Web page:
[m.sup.i.sub.1] = [m.sup.i.sub.0] + [y.sub.i] ([m.sup.i.sub.max] - [m.sup.i.sub.min]) (2)

Where [y.sub.i] is defined in (3)


[y.sub.i] is generate from a [u.sup.i] from the uniform distribution

[u.sup.i] [member of] U[0,1]

The cooling schedule is based on (4)

[T.sub.k] = [T.sub.o] exp([-ck.sup.a]) (4)

Where c and a are constants, in this study To=1.0, a=0.06 and c=1.3 to achieve a fastest convergence.

Downhill Simplex Method

The Downhill simplex method developed by Nelder and Mead (1965) method, requires only function evaluations, not derivatives. According with Press et al. (2003) the method is not very efficient in terms of the number of function evaluations that it requires. However, the Downhill simplex method may frequently be the best method to use if the figure of merit is "get something working quickly" for a problem whose computational burden is small. In this study some subroutines from Press et al. (2003) were used.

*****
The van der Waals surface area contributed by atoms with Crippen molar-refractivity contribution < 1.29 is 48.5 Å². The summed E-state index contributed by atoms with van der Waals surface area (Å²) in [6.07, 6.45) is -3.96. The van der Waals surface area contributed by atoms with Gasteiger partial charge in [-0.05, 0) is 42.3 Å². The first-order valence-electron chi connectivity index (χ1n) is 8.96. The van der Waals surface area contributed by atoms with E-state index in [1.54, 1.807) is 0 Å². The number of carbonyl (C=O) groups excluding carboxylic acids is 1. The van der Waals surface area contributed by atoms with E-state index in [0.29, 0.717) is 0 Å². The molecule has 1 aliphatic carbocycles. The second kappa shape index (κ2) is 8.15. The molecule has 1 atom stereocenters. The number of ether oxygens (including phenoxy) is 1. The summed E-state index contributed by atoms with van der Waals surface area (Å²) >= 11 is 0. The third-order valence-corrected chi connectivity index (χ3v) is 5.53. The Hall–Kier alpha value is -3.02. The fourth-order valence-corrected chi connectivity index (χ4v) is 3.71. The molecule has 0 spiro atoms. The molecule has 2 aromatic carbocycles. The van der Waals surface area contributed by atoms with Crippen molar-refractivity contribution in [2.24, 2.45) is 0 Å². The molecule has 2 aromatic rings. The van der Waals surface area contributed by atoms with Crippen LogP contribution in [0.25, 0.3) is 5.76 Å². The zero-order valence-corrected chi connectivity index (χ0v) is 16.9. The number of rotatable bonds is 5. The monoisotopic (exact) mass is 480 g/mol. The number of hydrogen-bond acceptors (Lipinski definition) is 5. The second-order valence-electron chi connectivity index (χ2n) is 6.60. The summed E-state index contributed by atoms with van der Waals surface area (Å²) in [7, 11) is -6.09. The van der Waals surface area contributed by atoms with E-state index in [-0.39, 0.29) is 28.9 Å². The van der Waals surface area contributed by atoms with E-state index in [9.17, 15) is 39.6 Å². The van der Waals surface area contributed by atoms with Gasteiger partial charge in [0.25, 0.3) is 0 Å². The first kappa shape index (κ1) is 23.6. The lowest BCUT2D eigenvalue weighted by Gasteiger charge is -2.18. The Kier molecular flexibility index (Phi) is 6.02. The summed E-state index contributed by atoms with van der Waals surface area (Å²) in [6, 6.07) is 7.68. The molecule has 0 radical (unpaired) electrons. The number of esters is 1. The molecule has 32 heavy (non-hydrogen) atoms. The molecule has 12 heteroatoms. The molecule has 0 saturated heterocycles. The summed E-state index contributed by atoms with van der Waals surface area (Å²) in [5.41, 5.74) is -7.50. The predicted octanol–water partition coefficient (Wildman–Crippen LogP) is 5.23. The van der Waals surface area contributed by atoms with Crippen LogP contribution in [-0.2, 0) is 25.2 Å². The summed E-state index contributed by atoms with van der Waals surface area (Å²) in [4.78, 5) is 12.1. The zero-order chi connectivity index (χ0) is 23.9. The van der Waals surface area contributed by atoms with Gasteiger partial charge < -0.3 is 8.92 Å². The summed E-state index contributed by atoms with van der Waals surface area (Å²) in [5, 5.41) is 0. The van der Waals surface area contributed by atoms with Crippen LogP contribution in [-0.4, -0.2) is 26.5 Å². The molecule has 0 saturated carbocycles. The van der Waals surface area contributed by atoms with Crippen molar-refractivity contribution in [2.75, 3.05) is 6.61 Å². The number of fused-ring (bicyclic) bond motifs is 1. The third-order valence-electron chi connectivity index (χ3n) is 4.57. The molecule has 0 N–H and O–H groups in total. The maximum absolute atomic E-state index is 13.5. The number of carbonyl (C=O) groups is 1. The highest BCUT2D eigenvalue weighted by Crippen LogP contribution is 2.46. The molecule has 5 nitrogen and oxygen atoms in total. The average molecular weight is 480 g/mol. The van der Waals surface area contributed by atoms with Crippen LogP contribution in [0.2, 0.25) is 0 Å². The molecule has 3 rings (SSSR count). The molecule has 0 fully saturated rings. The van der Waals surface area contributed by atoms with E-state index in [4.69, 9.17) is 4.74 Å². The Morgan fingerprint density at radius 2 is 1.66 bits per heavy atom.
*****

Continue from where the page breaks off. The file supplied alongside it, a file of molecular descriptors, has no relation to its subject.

The data of microtremors were recorded in the North-Eastern part of the Kanto Basin, in the city of Tsukuba (Japan), where the depth to bedrock was found to be about 600 m with a deep borehole. Observations were performed on July 27 and 28 2005; additional measurements were done on August 4 and 16 to improved some data sets of non acceptable quality. Observations included seven arrays: one with 29 m radius (largest side of 50 m); two with 115 m radius (largest side of 200 m); two with 290 m radius (largest side of 500 m) and two with 520 m radius (within largest side 900 m). The geometries of the arrays are shown in Figures 2 and 3. Hereafter, these configurations are called R and B arrays. The smallest arrays (50 m side) and the middle array (200 m side) are shown in Figure 2.